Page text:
|308th Cavalry Regiment|
Coat of Arms of the 308th Cavalry Regiment
|Branch||United States Army|
|Part of||62nd Cavalry Division (1921–1942)|
|Garrison/HQ||Pittsburgh, Pennsylvania (1923–1942)|
|Motto(s)||Nunquam non paratus (Never unprepared)|
|Distinctive Unit Insignia|
|U.S. Cavalry Regiments|
|307th Cavalry||309th Cavalry|
The 308th Cavalry Regiment was a cavalry unit of the United States Army during World War I and the interwar period. It was activated in early 1918 but broken up in the middle of the year to form new artillery units. The unit was recreated as a Pennsylvania Organized Reserve unit during the interwar period, and was converted into a tank destroyer battalion shortly after the United States entered World War II.
History[edit | edit source]
Shortly after the United States entered World War I, the regiment was constituted on 18 May 1917 in the National Army, and organized on 24 February 1918 at Camp Harry J. Jones, in Douglas, Arizona. However, it was broken up on 13 September 1918 and its men were used to create the 65th and 66th Field Artillery Regiments, and the 22nd Trench Mortar Battery. The 65th and 66th Field Artillery were demobilized on 22 December 1918 at Camp Kearny, California, preceded by the 22nd Battery on the previous day.
On 15 October 1921, the 65th and 66th Field Artillery and the 22nd Battery were reconstituted as the 308th Cavalry, part of the 154th Cavalry Brigade of the new 62nd Cavalry Division in the Organized Reserve. The regiment was initiated on 10 November 1921, with its headquarters at Cumberland, Maryland, but relocated to western Pennsylvania around October 1922, changing its headquarters to Pittsburgh in 1923. In 1928, members of the 308th built the 308th Cavalry Club in Aspinwall on land owned by the local hospital, with equestrian, pistol, and saber training areas, as a site for inactive training. In July of that year, the regiment conducted its annual summer training with the 52nd Cavalry Brigade at Mount Gretna. On 1 July 1929, the unit was reorganized to consist of three squadrons, and simultaneously all of the 308th's units were moved to Pittsburgh.
The 308th usually held Inactive Training Period meetings at the 107th Field Artillery Regiment's Hunt Armory or at the city's Post Office Building, and used the horses of the 107th Field Artillery for regular equestrian training. It conducted summer training at Fort Myer and Fort Belvoir with the 3rd Cavalry Regiment. As an alternate form of training, the 308th provided basic military instruction to civilians under the Citizens' Military Training Camp program at Fort Myer. Its designated mobilization training station was the York Concentration Area in Pennsylvania, and its primary ROTC feeder school was the Valley Forge Military Academy. The regiment celebrated its Organization Day on 24 February, the date of its first organization. Between 4 and 25 August 1940, the regiment participated in the First Army maneuvers in western New York, which involved 81,000 men. After the Attack on Pearl Harbor resulted in the American entry into World War II, it was converted into the 66th Tank Destroyer Battalion on 30 January 1942. The battalion was disbanded on 11 November 1944.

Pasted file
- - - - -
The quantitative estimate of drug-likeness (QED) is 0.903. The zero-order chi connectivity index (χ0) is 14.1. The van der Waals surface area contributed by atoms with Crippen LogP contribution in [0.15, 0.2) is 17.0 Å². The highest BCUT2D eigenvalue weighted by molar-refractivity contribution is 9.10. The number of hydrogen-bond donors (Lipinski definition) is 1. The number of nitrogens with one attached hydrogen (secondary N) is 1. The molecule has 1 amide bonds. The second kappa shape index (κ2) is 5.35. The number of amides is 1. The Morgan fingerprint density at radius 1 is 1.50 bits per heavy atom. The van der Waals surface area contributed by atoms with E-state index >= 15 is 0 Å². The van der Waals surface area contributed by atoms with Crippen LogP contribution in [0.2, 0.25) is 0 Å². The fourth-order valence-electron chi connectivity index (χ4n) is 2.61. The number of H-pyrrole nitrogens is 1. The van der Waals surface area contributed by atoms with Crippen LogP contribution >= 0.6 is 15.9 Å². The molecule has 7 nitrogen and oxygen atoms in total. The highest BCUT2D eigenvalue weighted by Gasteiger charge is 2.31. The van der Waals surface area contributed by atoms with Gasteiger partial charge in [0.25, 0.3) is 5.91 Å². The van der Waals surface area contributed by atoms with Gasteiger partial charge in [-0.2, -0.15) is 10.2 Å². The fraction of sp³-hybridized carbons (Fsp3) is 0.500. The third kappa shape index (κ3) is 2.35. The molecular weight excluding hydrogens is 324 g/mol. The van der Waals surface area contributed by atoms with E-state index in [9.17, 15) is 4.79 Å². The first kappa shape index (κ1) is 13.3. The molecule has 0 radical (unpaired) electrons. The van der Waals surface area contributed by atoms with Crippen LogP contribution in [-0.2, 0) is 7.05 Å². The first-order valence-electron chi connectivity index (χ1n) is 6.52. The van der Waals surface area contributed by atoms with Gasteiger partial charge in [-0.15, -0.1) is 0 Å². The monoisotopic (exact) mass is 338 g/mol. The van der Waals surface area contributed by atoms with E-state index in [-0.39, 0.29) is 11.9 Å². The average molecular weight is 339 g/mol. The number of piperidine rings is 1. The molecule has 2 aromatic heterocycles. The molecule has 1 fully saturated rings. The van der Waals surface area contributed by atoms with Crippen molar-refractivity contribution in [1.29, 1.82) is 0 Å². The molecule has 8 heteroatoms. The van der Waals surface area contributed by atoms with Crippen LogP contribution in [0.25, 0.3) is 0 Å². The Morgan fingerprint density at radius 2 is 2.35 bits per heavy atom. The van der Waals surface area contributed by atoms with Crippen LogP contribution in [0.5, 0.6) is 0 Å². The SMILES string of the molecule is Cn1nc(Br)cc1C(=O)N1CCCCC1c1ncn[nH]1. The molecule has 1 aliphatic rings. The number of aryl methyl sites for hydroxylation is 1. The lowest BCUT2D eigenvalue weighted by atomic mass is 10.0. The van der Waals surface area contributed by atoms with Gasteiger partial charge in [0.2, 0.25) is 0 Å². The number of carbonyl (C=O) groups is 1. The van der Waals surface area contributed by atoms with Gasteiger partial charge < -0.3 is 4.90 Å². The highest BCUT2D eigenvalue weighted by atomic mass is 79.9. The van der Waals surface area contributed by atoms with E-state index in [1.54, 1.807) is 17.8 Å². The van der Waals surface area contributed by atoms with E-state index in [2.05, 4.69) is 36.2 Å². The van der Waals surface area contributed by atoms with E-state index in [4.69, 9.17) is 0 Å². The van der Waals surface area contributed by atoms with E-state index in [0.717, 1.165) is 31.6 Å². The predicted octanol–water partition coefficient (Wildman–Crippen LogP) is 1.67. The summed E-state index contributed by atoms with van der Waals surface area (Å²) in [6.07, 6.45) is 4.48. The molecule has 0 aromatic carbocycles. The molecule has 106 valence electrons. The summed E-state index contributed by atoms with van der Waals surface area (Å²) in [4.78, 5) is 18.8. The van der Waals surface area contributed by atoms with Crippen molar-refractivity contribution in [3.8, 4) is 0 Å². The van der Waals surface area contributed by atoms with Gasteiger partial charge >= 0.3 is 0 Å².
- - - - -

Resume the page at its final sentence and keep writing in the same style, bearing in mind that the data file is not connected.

Commanders[edit | edit source]
The 308th was commanded by the following officers:
- Colonel John J. Boniface (24 February–25 April 1918)
- Colonel Hugh D. Berkeley (26 April–24 September 1918)
- Lieutenant Colonel Elmer J. Kingsbury (10 November 1921–October 1922)
- Colonel Josiah L. Reese (October 1922–15 September 1926)
- Colonel Jean H.A. Day (15 September–after October 1926)
- Colonel Josiah L. Reese (before March 1927–25 February 1930)
- Colonel George H. Cherrington (25 February 1930–January 1941)
- Lieutenant Colonel John H. Schenkel (5 May–6 November 1941)
Heraldry[edit | edit source]
The 308th's coat of arms was approved on 9 July 1925, and its distinctive unit insignia was approved on 13 March 1926. Both were rescinded on 17 February 1959. The distinctive unit insignia included a 1 1/8 in (2.86 cm) gold colored metal and enamel device, which consisted of a shield with three red bars in the center below a bear, and a red and gold scroll below the shield, which was inscribed with the regimental motto, "Nunquam non paratus". The shield symbolized the United States Cavalry, the bear, similar to that on the Seal of California, represented the unit's California service in World War I, and the red bars symbolized three World War I field artillery units that were included in the 308th's lineage. The motto was Latin for "Never unprepared". The 308th's coat of arms was similar to the distinctive unit insignia except that it added the Organized Reserve crest, a Minuteman, and omitted the motto.
References[edit | edit source]
Citations[edit | edit source]
- Sawicki 1985, p. 356.
- Clay 2010a, p. 643.
- Clay 2010a, p. 605.
- Clay 2010a, p. 644.
- Clay 2010a, p. 582.
- Clay 2010b, p. 2738.
- Sawicki 1985, p. 357.
- "308th Cavalry Regiment Insignia and Coat of Arms Page". The Institute of Heraldry. http://www.tioh.hqda.pentagon.mil/Catalog/HeraldryMulti.aspx?CategoryId=9667&grp=2&menu=Uniformed%20Services.
Bibliography[edit | edit source]
- Clay, Steven E. (2010a). US Army Order of Battle 1919–1941. 2. Fort Leavenworth, Kansas: Combat Studies Institute Press. ISBN 9781780399171. http://usacac.army.mil/cac2/cgsc/carl/download/csipubs/OrderOfBattle/OrderofBattle2.pdf.
- Clay, Steven E. (2010b). US Army Order of Battle 1919–1941. 4. Fort Leavenworth, Kansas: Combat Studies Institute Press. ISBN 9780984190140. http://usacac.army.mil/cac2/cgsc/carl/download/csipubs/OrderOfBattle/OrderofBattle4.pdf.
- Sawicki, James A. (1985). Cavalry regiments of the US Army. Dumfries, Virginia: Wyvern Publications. ISBN 9780960240463. https://books.google.com/books?id=wI8xAQAAIAAJ&dq=%2265th+tank+destroyer+battalion%22&focus=searchwithinvolume&q=%22307th+cavalry%22.
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